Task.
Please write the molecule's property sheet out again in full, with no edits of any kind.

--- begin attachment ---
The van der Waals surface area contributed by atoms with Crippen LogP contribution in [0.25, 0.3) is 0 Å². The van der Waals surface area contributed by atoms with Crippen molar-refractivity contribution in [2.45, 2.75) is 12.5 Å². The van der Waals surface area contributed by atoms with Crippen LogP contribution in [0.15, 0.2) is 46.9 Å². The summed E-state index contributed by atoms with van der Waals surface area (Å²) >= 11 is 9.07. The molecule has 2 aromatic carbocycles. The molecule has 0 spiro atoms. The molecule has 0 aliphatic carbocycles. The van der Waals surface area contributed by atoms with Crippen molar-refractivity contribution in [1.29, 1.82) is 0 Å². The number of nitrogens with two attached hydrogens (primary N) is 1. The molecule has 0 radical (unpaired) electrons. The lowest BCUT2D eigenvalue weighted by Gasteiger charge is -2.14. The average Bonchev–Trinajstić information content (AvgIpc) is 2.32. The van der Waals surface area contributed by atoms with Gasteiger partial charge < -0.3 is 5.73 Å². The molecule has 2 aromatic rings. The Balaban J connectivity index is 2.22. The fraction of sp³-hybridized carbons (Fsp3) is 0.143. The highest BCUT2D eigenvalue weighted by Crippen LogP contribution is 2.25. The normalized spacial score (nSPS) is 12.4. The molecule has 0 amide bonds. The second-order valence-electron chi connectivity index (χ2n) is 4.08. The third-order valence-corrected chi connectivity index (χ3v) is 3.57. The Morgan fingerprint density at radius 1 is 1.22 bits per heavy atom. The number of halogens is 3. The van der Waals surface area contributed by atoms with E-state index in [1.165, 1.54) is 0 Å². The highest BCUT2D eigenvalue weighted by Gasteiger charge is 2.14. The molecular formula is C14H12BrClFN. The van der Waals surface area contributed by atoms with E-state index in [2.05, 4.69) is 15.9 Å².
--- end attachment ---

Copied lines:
The van der Waals surface area contributed by atoms with Crippen LogP contribution in [0.25, 0.3) is 0 Å². The van der Waals surface area contributed by atoms with Crippen molar-refractivity contribution in [2.45, 2.75) is 12.5 Å². The van der Waals surface area contributed by atoms with Crippen LogP contribution in [0.15, 0.2) is 46.9 Å². The summed E-state index contributed by atoms with van der Waals surface area (Å²) >= 11 is 9.07. The molecule has 2 aromatic carbocycles. The molecule has 0 spiro atoms. The molecule has 0 aliphatic carbocycles. The van der Waals surface area contributed by atoms with Crippen molar-refractivity contribution in [1.29, 1.82) is 0 Å². The number of nitrogens with two attached hydrogens (primary N) is 1. The molecule has 0 radical (unpaired) electrons. The lowest BCUT2D eigenvalue weighted by Gasteiger charge is -2.14. The average Bonchev–Trinajstić information content (AvgIpc) is 2.32. The van der Waals surface area contributed by atoms with Gasteiger partial charge < -0.3 is 5.73 Å². The molecule has 2 aromatic rings. The Balaban J connectivity index is 2.22. The fraction of sp³-hybridized carbons (Fsp3) is 0.143. The highest BCUT2D eigenvalue weighted by Crippen LogP contribution is 2.25. The normalized spacial score (nSPS) is 12.4. The molecule has 0 amide bonds. The second-order valence-electron chi connectivity index (χ2n) is 4.08. The third-order valence-corrected chi connectivity index (χ3v) is 3.57. The Morgan fingerprint density at radius 1 is 1.22 bits per heavy atom. The number of halogens is 3. The van der Waals surface area contributed by atoms with E-state index in [1.165, 1.54) is 0 Å². The highest BCUT2D eigenvalue weighted by Gasteiger charge is 2.14. The molecular formula is C14H12BrClFN. The van der Waals surface area contributed by atoms with E-state index in [2.05, 4.69) is 15.9 Å².